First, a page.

SLAs: A CIO's Guide to Success

Today's service level agreements are distinguished by clear, simple language and a tight focus on the business. For IS groups that use them, the benefits can be substantial.

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Internal IT groups do not have a true arm's-length relationship with the business like an outsourcer does, says Scott Maddern, vice president of sales and marketing for Integris, a Billerica, Mass.-based outsourcing company. IT will still have to send someone to the CEO's office at a moment's notice to do whatever is necessary to get the computer working again. "The reality is that the SLAs get thrown out the window in these kinds of situations," says Maddern.

Monitor the Use of Resources as Closely as You Do the SLAs.

Resources such as staff time are an important part of SLA negotiations and the performance measurement process, says Maddern. By setting resource allocations for each SLA—1,000 person hours per month for desktop PC support, for example—IT can monitor the amount of resources applied to the particular SLA and a particular department. The goal is not to limit resource commitments but simply to make it clear who is gobbling up resources, he says. "The CIO is usually forced to spend the extra money to serve the needs of X business unit [no matter what the SLA says]. But then when you go back and discuss costs and services with the business, there's a tighter correlation between the two."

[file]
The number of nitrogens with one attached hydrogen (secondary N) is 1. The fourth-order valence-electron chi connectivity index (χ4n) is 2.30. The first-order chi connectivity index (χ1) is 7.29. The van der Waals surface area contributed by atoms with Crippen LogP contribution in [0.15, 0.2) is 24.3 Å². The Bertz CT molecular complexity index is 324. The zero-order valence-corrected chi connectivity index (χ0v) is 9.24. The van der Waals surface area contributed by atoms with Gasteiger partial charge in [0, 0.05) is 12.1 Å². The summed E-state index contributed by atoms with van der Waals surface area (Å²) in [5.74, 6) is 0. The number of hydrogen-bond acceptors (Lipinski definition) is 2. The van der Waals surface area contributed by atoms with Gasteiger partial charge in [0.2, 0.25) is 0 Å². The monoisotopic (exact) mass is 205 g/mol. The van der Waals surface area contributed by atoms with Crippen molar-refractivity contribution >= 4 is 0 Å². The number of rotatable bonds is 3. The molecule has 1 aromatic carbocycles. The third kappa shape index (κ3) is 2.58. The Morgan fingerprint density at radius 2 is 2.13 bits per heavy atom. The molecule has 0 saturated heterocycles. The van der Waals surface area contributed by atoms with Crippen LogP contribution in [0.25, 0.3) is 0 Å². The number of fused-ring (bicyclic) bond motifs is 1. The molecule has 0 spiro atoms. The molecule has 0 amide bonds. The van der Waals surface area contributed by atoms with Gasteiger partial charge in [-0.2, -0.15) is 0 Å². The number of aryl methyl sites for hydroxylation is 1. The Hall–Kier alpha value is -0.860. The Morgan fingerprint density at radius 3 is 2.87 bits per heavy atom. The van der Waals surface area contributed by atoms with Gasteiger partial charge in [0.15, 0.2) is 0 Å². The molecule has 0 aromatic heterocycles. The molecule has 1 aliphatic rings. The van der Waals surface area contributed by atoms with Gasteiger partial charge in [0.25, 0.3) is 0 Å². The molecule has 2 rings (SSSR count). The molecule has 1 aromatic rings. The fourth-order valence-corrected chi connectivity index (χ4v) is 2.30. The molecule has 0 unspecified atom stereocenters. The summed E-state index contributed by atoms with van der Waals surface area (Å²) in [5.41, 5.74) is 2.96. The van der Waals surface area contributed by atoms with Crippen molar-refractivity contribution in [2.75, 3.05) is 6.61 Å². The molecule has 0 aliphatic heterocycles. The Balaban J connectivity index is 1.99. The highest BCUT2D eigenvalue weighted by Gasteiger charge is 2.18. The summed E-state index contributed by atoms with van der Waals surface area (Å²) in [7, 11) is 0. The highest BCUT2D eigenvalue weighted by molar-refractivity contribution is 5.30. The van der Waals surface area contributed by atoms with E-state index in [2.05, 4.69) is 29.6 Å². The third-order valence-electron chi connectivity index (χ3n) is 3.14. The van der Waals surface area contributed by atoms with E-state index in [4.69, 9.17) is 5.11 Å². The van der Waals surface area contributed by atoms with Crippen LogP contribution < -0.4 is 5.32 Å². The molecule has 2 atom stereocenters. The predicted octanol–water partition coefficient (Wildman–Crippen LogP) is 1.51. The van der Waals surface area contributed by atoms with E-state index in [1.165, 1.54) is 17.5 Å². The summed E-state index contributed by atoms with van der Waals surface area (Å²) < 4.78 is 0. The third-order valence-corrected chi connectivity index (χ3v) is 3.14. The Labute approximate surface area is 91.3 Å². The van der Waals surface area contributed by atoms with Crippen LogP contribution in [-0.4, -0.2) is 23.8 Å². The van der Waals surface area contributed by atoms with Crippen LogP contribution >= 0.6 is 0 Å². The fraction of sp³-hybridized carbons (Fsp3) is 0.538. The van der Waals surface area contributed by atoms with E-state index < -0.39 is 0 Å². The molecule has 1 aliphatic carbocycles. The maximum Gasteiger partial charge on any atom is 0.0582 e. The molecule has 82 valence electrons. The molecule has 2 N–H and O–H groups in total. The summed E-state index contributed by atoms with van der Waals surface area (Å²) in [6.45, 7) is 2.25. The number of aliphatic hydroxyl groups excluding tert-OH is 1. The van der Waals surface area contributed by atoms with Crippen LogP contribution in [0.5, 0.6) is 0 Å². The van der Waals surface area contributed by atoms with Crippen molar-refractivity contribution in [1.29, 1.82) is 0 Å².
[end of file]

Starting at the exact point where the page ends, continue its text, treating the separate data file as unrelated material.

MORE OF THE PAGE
SLAs Require Constant Vigilance and Maintenance.

At a big company like Sun, the power and relevance of SLAs ebb and flow with the level of focus that business and IT management devote to them. Over the last two to three years, for example, management's focus has moved to other things, and the SLA effort has fallen off commensurately. Quinn says that as CIO he has to force SLAs onto the agendas of top business executives at Sun to bring their attention and support back to SLAs and avoid the perception that Sun is "done" with SLAs now that they have been implemented. "We're at a stage where SLAs are accepted and understood," says Quinn. "But they don't maintain themselves. It's something you have to continually reinforce and maintain."

Copyright © 1998 IDG Communications, Inc.

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